Undated, c. April 1792
Mary Wollstonecraft, Store Street, [Bedford Square], to Mary Hays, Gainsford Street, Saturday morning, [undated, c. April 1792].1
I have just cast my eye over your sensible little pamphlet,2 and found fewer of the superlatives, exquisite, fascinating, &c, all of the feminine gender, than I expected. Some of the sentiments, it is true, are rather obscurely expressed; but if you continue to write you will imperceptibly correct this fault and learn to think with more clearness, and consequently avoid the errors naturally produced by confusion of thought.
As you wish to have your proofs3 quickly returned, I should think that you had better desire the printer’s boy to bring them to me and wait for them, for I will read them immediately, unless I should happen to be particularly engaged. I shall use a pencil so you may adopt or erase my corrections without much trouble.
I thank you for recollecting the enquiries which I requested you to make, respecting my brother;4 but since I saw you I have received a letter from him.
I shall not forget your message to Mr Johnson5 and remain yours Sincerely
Address: Miss Hays | Gainsford Street | Southwark
1 MW 0046, Pforzheimer Collection, NYPL; Brooks, Correspondence 300-01; Todd, Collected Letters 211-12; Wedd, Love Letters 224.
2 Reference is to Hays's first significant publication, Cursory Remarks on an Enquiry into the Expediency and Propriety of Public Worship (London: T. Knott, 1792), signed "Eusebia." The work appeared in the early months of that year; Todd dates the letter as late 1792.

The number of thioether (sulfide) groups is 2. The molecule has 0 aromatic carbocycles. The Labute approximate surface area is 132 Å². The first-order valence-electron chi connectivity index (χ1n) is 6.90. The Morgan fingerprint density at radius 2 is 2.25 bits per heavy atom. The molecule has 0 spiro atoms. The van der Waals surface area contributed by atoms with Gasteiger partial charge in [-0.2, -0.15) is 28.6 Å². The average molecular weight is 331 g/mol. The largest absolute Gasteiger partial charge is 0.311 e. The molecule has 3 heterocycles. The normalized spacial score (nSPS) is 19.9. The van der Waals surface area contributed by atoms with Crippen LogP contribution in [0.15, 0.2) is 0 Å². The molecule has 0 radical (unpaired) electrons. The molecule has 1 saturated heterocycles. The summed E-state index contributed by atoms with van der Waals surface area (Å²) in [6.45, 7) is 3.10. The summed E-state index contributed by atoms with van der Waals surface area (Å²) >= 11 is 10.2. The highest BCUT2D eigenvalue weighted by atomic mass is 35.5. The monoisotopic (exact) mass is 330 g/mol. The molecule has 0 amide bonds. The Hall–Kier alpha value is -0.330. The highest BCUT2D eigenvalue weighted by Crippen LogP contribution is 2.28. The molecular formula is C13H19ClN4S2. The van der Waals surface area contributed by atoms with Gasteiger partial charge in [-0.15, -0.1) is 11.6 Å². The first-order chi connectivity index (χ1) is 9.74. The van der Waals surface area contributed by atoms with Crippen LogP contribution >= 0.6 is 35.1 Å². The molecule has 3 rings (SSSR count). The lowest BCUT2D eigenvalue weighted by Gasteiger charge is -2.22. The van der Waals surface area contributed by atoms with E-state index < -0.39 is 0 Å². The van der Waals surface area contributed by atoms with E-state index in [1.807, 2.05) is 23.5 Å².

3 Reference here is most likely to Hays's second major publication, Letters and Essays, Moral and Miscellaneous (London: T. Knott, 1793), which appeared in March 1793, with a dedication to her new friend and correspondent among London's leading Unitarians, the Revd. John Disney.
4 Either James or Charles Wollstonecraft, her two brothers.
5 Joseph Johnson (1738-1809) was the leading Dissenting bookseller and publisher in London during the last quarter of the eighteenth century. Born into a Baptist family in Liverpool, Johnson came to London in 1752 as an apprentice to George Keith, a Baptist bookseller in Gracechurch Street and brother-in-law to John Gill, well known High Calvinist pastor of the Particular Baptist meeting at Horsleydown (later Carter Lane), Southwark. In 1770, Johnson opened his own bookshop in St. Paul’s Churchyard, where he remained until his death. He published and sold numerous works by Dissenters (he worshiped among the General Baptists for many years, as well as other Unitarian congregations in London), such as Mrs. Barbauld, Dr. Aikin and Joseph Priestley, as well as controversial political pamphlets by such writers as Mary Wollstonecraft, Gilbert Wakefield, and Horne Tooke. He also published Hays's radical novel, The Victim of Prejudice. Hays wrote several pieces for his periodical, The Analytic Review. In 1797 he was sentenced to nine months imprisonment and fined £50 for selling Wakefield’s A Reply to Some Parts of the Bishop of Llandaff’s Address to the People of Great Britain (1798). See Tyson 3, 135-75.